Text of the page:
As an FY1 you should not be expected to make decisions regarding treatment escalation and DNAR, but you may need to prompt seniors to consider them & explain these decisions to your patients and/or relatives.
Definitions and abbreviations
Do Not Attempt Resuscitation (DNAR/ DNA CPR) – this is a medical decision that states if a patient suffers a cardiac arrest that CPR will not be attempted. Reasons for this include; severe COPD, heart failure, multiple co-morbidities, frailty, patient choice
ITU/ ICU: intensive care – level 3 care, 1 nurse to 1 patient, usually for patients with multiorgan failure requiring multi-organ support, e.g. vasopressors, intubation + ventilation, renal replacement therapy (RRT).
HDU: high dependency care – level 2, 1 nurse to 2 patients, single organ support e.g. non-invasive ventilation (NIV) (NB: this can also happen on some normal wards depending on trust), RRT.
WBC: ward-based care – level 1, 1 nurse to 4-6 patients, IV fluids, antibiotics
Remember – patients may sometimes require escalation to ITU/HDU because of increased nursing requirements without escalation in the treatment they receive
Communication tips with patients and relatives
- Start by discussing the patient’s current health & if relevant, discuss how limitation of carrying out ADLs/function demonstrates that their body is no longer able to cope as well with significant stresses
- Explain the treatment that will be offered first if necessary: “should they deteriorate we would of course respond with things that might work like antibiotics, intravenous blood or fluids and other treatments on a ward”
- Explain that it is the duty of a doctor to always explain all treatments because we always prepare for every situation well in advance, however unlikely it is to occur, because these decisions are best made early when everyone is able to think through things properly
- Establish what the patient or relative understands by terms like CPR, intubation, dialysis etc. and what they involve
- Ascertain whether the patient or their relative has previously thought or discussed their views on what they would want were they to become very unwell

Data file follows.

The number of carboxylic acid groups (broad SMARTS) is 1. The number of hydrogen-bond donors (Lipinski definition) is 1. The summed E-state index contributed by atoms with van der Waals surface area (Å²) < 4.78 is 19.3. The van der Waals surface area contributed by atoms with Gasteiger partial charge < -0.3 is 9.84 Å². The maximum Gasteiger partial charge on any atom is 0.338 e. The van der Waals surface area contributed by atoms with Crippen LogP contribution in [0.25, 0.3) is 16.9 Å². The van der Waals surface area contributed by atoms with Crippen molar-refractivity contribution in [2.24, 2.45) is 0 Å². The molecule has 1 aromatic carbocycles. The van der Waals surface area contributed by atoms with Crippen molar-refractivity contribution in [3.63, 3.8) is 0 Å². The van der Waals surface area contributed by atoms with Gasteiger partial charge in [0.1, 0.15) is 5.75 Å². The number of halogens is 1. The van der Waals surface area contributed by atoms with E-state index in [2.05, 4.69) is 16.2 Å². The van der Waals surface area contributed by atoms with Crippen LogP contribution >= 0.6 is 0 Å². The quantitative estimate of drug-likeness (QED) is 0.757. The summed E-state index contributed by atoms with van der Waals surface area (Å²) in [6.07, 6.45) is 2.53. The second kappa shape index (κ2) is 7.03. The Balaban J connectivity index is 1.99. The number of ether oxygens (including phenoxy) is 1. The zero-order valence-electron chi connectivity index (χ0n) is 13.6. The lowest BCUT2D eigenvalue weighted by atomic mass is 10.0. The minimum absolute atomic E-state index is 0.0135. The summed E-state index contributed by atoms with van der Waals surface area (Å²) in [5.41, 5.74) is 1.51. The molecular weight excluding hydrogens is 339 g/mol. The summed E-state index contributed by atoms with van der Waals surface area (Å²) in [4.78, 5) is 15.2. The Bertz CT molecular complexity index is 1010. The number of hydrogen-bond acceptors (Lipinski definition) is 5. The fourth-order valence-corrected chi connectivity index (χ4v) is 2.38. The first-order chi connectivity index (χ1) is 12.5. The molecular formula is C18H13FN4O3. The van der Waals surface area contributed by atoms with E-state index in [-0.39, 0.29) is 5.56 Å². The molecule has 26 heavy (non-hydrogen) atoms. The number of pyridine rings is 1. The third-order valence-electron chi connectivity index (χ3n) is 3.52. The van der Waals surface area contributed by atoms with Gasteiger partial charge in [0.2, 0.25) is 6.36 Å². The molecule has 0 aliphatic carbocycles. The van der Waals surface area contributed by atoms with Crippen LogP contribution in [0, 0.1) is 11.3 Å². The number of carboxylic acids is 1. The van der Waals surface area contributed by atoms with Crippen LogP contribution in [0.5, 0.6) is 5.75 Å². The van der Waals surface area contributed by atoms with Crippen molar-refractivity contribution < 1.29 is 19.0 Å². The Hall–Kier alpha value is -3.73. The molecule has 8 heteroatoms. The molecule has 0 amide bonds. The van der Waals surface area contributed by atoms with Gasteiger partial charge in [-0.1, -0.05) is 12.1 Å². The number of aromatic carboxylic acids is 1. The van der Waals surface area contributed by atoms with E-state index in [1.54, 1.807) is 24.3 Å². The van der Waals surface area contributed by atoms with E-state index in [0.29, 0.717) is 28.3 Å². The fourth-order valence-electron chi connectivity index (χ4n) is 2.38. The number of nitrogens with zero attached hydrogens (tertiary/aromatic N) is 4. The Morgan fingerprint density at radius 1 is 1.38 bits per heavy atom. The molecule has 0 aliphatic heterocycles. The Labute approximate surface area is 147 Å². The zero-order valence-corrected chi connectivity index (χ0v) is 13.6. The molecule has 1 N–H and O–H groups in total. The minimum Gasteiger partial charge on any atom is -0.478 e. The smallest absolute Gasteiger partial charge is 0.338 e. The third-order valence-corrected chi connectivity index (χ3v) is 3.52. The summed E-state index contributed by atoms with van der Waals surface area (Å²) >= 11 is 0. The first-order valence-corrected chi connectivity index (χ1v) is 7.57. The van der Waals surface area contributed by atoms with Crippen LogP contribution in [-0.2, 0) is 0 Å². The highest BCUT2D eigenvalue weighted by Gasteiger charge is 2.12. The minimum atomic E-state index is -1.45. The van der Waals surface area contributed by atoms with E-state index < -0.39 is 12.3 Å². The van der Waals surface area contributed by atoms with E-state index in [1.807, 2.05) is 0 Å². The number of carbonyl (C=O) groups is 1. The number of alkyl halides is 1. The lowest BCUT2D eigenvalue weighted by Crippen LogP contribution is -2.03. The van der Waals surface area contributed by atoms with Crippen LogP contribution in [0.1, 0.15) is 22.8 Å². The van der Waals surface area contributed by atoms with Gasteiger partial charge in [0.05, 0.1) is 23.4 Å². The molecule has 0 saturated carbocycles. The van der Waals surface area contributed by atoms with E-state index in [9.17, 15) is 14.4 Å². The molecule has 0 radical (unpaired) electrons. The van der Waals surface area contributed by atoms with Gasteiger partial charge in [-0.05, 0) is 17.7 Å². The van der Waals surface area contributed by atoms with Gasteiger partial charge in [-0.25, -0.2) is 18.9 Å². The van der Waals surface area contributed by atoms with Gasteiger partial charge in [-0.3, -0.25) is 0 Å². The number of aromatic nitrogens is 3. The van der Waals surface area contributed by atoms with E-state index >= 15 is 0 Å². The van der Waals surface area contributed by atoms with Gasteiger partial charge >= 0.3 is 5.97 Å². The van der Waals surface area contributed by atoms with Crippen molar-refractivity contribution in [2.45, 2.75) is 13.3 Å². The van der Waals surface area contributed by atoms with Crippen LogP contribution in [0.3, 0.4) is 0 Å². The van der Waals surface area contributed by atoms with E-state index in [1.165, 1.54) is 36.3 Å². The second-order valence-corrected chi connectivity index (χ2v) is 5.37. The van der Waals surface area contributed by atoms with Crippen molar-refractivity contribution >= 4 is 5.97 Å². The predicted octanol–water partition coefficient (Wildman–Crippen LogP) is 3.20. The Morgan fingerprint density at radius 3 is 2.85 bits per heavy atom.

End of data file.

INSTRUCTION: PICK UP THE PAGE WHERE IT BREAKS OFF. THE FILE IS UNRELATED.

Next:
- Explain the perceived benefits vs harm – recovery (if successful and commenced promptly following cardiac arrest), rib fractures, undignified death
- Be clear on what a DNAR is not = i.e. it does not mean that care will stop, and this includes escalation to ITU (if deemed appropriate)
- Explain that the burden of the decision is on the medical team & that we know the chance of survival even when fit and well from a cardiac arrest is quite low.
- In people with multiple medical problems, their bodies cannot cope with the significant stresses resuscitation applies.
- Reassure them that the patient’s comfort and dignity will always be maintained, and decisions are being made in the best interests of that individual patient
- Listen to and answer questions politely and respectfully
- A useful phrase I learnt from a consultant colleague: ‘if a person’s heart is the first organ to stop there is a chance of successful resuscitation, however, if the heart is the last to stop then the chance of success is very small’
- If they do not agree with the decision made, be respectful and ask a senior to discuss and where necessary a second opinion may be sought
Some things to remember
- Chances of success of resuscitation in hospital patients, in general, are typically very low
- Even if a person has a return of spontaneous circulation (ROSC), the likelihood of full recovery and survival to discharge remains very low
- Resuscitation is a medical intervention and as such DNAR is a medical decision
- DNACPR does not prevent escalation of care if clinically appropriate, a patient may still be considered appropriate for ITU including intubation and ventilation
- Clearly document in the notes what has been discussed with patients/relatives
- Communicate the decision on the discharge summary – this can prompt the GP to have these discussions to consider putting it in their community notes too, preventing inappropriate out of hospital CPR
- Be clear on exactly what is and is not appropriate for your patient i.e. if they are for HDU care only, what does this mean specifically – RRT or NIV? If for ITU does this include intubation and ventilation?
- Not all ITU care is the same – treatment for hyperkalaemia is very different from septic shock requiring dialysis & vasopressors
- If any doubt, discuss with your seniors and when you feel confident; why not ask a Registrar or Consultant watch you have a discussion for a CBD or mini-CEX.
Helpful guidance can also be found on the GMC website.
Written by Dr Paula Busuulwa (FY3)
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